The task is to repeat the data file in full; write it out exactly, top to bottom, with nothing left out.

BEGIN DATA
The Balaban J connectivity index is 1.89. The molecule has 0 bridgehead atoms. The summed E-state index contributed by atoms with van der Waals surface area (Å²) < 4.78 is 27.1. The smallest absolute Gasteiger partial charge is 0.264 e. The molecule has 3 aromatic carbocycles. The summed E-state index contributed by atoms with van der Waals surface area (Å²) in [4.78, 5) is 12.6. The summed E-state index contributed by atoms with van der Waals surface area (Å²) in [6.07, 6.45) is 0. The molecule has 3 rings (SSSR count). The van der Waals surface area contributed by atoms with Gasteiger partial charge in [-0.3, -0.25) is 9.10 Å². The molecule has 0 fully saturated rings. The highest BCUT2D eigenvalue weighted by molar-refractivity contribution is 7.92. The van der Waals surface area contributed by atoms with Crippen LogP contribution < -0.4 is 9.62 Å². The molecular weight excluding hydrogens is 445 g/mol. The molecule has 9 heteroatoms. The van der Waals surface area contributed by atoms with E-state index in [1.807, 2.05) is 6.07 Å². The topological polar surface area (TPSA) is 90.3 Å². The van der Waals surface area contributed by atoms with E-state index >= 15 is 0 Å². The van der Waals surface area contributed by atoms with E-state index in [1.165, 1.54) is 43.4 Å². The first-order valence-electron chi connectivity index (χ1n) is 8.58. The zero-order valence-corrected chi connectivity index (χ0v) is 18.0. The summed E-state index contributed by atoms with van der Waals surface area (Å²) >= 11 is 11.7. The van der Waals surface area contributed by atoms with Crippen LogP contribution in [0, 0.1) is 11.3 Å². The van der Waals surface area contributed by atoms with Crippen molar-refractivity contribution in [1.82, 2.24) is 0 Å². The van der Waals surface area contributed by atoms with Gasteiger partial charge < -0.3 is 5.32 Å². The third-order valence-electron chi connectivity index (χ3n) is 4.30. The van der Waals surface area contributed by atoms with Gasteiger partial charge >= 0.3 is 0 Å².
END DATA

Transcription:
The Balaban J connectivity index is 1.89. The molecule has 0 bridgehead atoms. The summed E-state index contributed by atoms with van der Waals surface area (Å²) < 4.78 is 27.1. The smallest absolute Gasteiger partial charge is 0.264 e. The molecule has 3 aromatic carbocycles. The summed E-state index contributed by atoms with van der Waals surface area (Å²) in [4.78, 5) is 12.6. The summed E-state index contributed by atoms with van der Waals surface area (Å²) in [6.07, 6.45) is 0. The molecule has 3 rings (SSSR count). The van der Waals surface area contributed by atoms with Gasteiger partial charge in [-0.3, -0.25) is 9.10 Å². The molecule has 0 fully saturated rings. The highest BCUT2D eigenvalue weighted by molar-refractivity contribution is 7.92. The van der Waals surface area contributed by atoms with Crippen LogP contribution < -0.4 is 9.62 Å². The molecular weight excluding hydrogens is 445 g/mol. The molecule has 9 heteroatoms. The van der Waals surface area contributed by atoms with E-state index in [1.807, 2.05) is 6.07 Å². The topological polar surface area (TPSA) is 90.3 Å². The van der Waals surface area contributed by atoms with E-state index >= 15 is 0 Å². The van der Waals surface area contributed by atoms with E-state index in [1.165, 1.54) is 43.4 Å². The first-order valence-electron chi connectivity index (χ1n) is 8.58. The zero-order valence-corrected chi connectivity index (χ0v) is 18.0. The summed E-state index contributed by atoms with van der Waals surface area (Å²) >= 11 is 11.7. The van der Waals surface area contributed by atoms with Crippen LogP contribution in [0, 0.1) is 11.3 Å². The van der Waals surface area contributed by atoms with Crippen molar-refractivity contribution in [1.82, 2.24) is 0 Å². The van der Waals surface area contributed by atoms with Gasteiger partial charge < -0.3 is 5.32 Å². The third-order valence-electron chi connectivity index (χ3n) is 4.30. The van der Waals surface area contributed by atoms with Gasteiger partial charge >= 0.3 is 0 Å².